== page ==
Campbell rebukes Grocery Manufacturers Association
Boston, MA – GMO Labeling advocates cheered Campbell Soup’s decision to support mandatory labeling laws and withdraw from coalitions that are opposing them. Campbell Soup is a member of the Grocery Manufacturers Association, which has fiercely opposed mandatory GMO labeling efforts across the country, and Campbell’s withdrawal will mark the industry’s changing tide.
According to official documents, as analyzed by the Environmental Working Group, the food and biotech industries have spent $143 million in lobbying expenditures that mentioned GMO labeling since 2013. As major food companies begin to change gears to respond to consumer demand for this information, Campbell has decided to label all of their products containing genetically engineered ingredients by 2018 and is calling on the government to require mandatory labeling.
“Food manufacturers are sick of wasting money for the sake of the big GMO pushers like Monsanto. Fighting transparency is a lost cause.” said Martin Dagoberto of MA Right to Know GMOs. “The People have demonstrated that they want to know what they’re eating,” Dagoberto continued, “and while we applaud Campbell’s move to label voluntarily, they are the first to do so in nearly 20 years. We need mandatory labeling so that anyone can pick up any food product and know if it contains genetically engineered ingredients.”
The Massachusetts Coalition for GMO Labeling also reiterated its call for passage of state legislation to require labeling.
“It’s great that Campbell is calling on the federal government to require mandatory labeling,” said Deirdre Cummings, legislative director of MassPIRG. “However, we know that change like this usually begins with the states, and strong state action is the best way to protect consumers and to set the bar for labeling. Mandatory labeling legislation in Massachusetts has 155 co-sponsors, and its time to pass this bill.”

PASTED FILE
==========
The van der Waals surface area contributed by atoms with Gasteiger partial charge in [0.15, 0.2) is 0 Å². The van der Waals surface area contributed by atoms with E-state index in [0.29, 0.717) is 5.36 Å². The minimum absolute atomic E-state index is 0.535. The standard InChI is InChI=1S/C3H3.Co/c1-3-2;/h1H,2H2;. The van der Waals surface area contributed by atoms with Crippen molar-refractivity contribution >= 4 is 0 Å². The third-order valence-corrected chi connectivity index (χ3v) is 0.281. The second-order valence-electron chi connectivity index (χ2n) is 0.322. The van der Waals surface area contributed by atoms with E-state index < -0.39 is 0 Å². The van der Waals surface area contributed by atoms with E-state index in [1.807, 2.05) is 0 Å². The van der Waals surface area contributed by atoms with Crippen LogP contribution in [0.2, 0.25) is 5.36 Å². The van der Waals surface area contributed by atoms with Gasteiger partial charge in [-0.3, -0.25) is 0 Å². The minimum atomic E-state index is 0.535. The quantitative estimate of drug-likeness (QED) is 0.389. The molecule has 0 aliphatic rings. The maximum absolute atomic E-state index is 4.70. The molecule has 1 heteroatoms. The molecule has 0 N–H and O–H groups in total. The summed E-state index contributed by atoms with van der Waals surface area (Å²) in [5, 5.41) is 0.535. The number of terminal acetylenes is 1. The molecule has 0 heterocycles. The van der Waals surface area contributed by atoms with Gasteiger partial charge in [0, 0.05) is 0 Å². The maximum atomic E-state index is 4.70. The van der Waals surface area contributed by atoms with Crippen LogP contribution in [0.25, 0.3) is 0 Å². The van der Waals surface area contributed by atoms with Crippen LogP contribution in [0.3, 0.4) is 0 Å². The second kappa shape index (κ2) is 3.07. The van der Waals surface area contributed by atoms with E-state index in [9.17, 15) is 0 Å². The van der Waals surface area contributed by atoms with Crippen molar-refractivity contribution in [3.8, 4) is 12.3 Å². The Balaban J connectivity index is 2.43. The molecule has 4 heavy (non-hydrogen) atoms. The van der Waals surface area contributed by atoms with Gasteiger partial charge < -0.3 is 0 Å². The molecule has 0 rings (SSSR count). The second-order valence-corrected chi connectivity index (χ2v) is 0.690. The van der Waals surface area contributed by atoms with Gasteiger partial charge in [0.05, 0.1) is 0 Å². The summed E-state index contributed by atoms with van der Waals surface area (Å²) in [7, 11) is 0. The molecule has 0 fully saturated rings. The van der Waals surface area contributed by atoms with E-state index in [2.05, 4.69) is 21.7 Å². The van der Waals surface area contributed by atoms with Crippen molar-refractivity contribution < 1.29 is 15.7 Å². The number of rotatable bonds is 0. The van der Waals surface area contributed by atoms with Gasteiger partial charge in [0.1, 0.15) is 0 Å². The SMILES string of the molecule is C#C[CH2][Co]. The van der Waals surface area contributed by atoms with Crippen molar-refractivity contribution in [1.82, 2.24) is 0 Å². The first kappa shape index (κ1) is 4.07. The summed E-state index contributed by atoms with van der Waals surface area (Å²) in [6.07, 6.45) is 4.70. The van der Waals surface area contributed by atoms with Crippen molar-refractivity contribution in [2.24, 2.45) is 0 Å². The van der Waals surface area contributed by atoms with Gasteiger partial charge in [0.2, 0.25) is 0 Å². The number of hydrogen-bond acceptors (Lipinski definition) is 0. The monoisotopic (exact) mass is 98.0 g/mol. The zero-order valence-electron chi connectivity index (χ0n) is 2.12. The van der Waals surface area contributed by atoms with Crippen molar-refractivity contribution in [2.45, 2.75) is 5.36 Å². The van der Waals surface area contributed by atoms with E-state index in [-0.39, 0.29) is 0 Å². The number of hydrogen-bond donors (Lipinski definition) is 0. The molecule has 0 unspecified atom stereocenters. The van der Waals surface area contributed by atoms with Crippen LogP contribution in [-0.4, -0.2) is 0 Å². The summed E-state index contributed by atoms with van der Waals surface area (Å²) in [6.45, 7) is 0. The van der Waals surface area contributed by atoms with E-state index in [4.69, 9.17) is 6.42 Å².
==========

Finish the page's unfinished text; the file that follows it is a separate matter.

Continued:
Last fall, the Joint Committee on Environment, Natural Resources and Agriculture held a public hearing for H. 3242 – An Act establishing the genetic engineering transparency food and seed labeling act.The high turnout was in line with the high level of support within the State House; the legislation has 155 cosponsors and more than 400 coalition partners supporting GMO labeling across the Commonwealth. Vermont, Maine, and Connecticut have all passed their own GMO labeling laws. The legislation has not yet been released from committee, and the Massachusetts Coalition for GMO Labeling today again urged the committee chairs to release the bill.
The bipartisan legislative effort in Massachusetts has been led by Representatives Ellen Story (D- Amherst) and Todd Smola (R-Palmer), and on the Senate side by Senators Joan Lovely (D-Salem) and Bruce Tarr (R-Gloucester). “This is about giving people in Massachusetts good information so they can make a decision themselves. Now is the time,” said Smola in a recent social media post.